When everything goes well, one thing that you don’t notice about a dance performance is all the preparation that has been done beforehand. In addition to the dancers’ rehearsals and the choreography, there is an immense amount of work done to provide light, sound, staging, and costumes. For example, all that the dancers are wearing is designed and created by Jean-Louise England of WSU’s Performing Arts Department. The costumes worn at the end of the performance mimic the paper that the dancers are using, as each costume portrays an origami-inspired set of folds.
Before any performance, dancers typically spend 4 hours (or more) working with the stage crew on “tech.” This is the time necessary to make sure that lighting, sound, and other logistical stage elements are in order to make the performance come to life. Sound cues have to be synchronized with the dancers’ movement, and lighting has to be planned and timed so that it emphasizes each phrase and position of the each dancer. During the performance, there are lots of people making sure that the sound and light are all being cued and changed according to the needs of the choreography.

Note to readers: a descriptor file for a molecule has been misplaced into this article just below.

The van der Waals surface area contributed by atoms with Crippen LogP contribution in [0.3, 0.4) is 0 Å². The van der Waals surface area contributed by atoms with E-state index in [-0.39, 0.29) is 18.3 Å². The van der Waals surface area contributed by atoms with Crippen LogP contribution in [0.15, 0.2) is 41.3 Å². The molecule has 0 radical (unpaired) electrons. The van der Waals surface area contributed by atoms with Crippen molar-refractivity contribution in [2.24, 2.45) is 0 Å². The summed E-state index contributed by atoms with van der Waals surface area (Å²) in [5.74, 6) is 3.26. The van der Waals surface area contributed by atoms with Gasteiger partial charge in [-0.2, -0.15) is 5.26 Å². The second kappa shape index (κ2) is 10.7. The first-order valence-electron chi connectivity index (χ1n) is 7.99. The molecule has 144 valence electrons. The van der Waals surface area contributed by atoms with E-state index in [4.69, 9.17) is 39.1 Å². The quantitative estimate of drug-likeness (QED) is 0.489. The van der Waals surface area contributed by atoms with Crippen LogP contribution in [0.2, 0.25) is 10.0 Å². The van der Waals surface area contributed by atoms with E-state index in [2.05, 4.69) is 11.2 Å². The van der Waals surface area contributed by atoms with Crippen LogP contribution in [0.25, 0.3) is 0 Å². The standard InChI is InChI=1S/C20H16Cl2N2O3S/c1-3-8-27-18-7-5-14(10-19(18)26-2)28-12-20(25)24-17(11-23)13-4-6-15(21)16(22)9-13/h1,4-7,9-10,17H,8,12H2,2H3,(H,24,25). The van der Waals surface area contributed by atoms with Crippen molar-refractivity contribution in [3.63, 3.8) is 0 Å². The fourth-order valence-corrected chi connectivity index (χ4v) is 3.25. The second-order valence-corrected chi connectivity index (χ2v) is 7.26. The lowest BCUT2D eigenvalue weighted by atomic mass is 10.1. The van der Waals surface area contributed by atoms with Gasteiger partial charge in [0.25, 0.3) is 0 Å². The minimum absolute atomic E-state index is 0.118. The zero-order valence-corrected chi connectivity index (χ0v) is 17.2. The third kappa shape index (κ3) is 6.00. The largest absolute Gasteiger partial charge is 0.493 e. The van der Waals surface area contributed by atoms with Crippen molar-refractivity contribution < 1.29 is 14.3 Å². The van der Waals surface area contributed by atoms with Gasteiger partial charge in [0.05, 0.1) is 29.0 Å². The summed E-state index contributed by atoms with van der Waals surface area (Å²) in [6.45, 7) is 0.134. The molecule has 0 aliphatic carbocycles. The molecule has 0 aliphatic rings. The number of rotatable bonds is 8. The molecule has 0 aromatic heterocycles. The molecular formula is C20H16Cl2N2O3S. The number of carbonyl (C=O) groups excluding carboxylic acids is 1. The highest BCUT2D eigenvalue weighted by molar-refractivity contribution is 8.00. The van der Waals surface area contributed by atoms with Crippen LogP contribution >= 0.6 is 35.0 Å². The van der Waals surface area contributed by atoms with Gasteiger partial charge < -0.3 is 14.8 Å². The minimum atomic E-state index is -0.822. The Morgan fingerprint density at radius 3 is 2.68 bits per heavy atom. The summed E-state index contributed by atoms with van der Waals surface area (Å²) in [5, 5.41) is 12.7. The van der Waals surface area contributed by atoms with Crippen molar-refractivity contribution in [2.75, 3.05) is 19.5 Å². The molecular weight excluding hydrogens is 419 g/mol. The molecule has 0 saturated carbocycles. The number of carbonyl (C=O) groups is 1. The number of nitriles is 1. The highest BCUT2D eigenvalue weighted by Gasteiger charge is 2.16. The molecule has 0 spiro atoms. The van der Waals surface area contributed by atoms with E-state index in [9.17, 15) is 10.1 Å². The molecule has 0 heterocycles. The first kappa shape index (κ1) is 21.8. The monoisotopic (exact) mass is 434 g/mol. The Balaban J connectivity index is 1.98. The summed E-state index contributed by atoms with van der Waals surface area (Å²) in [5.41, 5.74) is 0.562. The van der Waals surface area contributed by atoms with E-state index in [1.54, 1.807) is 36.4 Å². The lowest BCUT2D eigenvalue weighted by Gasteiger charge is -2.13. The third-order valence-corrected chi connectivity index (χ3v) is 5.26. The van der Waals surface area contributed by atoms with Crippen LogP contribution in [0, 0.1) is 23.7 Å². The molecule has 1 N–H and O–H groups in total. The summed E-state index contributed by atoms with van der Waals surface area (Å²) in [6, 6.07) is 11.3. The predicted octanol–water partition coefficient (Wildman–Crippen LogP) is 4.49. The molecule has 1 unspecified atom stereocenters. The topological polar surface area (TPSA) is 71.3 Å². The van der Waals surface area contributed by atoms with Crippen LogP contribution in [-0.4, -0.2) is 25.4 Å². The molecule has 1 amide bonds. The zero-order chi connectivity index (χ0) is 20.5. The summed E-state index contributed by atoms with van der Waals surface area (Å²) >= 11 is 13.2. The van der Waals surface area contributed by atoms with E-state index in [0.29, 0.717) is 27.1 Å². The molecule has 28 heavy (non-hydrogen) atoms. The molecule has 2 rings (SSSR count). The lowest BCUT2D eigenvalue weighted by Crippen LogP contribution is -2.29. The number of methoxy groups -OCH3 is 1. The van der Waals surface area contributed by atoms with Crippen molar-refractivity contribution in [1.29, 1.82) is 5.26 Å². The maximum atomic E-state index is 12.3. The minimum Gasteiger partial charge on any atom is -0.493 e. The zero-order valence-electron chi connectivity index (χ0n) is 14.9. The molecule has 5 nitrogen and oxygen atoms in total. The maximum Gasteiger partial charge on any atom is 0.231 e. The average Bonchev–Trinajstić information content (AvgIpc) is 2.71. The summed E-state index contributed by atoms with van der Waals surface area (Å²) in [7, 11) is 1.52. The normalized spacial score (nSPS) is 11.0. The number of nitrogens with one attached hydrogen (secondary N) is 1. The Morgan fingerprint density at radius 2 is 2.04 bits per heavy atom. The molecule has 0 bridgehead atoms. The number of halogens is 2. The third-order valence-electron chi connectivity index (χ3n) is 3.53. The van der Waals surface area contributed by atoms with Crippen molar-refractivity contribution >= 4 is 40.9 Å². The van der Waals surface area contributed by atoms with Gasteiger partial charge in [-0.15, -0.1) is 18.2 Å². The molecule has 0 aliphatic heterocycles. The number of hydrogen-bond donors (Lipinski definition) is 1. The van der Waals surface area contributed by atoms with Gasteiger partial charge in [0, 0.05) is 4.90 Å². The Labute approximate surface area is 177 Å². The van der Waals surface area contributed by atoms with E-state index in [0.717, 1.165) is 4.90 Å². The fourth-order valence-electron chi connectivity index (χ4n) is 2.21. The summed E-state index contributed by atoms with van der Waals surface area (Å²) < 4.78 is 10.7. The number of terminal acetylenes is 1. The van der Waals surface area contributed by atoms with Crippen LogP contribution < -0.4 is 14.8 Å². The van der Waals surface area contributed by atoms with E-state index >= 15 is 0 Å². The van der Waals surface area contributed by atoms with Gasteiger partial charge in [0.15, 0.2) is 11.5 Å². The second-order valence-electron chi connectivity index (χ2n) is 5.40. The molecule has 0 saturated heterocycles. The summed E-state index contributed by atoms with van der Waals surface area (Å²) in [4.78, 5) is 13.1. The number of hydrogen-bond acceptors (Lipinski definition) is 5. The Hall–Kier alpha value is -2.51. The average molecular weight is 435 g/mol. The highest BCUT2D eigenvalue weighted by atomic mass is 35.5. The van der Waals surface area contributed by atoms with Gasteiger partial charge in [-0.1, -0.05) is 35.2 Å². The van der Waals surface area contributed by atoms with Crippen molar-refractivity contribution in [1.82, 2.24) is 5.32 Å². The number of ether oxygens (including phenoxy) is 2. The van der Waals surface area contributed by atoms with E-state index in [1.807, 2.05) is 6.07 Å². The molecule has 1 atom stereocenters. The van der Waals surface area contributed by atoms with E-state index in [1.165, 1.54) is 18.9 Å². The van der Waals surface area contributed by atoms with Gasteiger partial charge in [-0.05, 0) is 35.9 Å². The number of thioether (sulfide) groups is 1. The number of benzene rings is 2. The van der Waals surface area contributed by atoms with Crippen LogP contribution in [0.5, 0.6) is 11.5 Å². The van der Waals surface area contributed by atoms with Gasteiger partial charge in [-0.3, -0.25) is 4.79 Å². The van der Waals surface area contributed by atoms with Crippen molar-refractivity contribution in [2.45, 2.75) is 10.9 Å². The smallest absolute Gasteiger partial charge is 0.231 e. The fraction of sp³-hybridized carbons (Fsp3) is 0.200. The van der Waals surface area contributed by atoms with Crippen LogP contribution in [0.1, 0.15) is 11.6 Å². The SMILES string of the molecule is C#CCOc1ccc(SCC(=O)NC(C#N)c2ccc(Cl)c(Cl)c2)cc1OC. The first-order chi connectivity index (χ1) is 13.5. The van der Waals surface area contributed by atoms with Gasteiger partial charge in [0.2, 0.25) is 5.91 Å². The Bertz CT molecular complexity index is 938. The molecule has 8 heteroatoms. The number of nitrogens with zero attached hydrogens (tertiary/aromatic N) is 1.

Here’s an example. In this case, the dancers are backlit so that we get to see their silhouettes.
This particular spotlight makes a very clear reflection on the floor that the dancers can see, and they noticed during rehearsal that the reflection seems to follow them around on the stage. This is because the light is actually reflecting on all of the points on the stage, but they only see the one reflection that actually gets to their eyes. You can see the same thing when looking into a mirror or another reflective surface.
In the following case, you’ll notice that there are bluish lights above, and bright yellow lights from the side. These are combined so that you can see the dancers and their paper from the front, and also so that there’s a particular effect. Because there is lighting from all directions, there are very few shadows on the dancers themselves.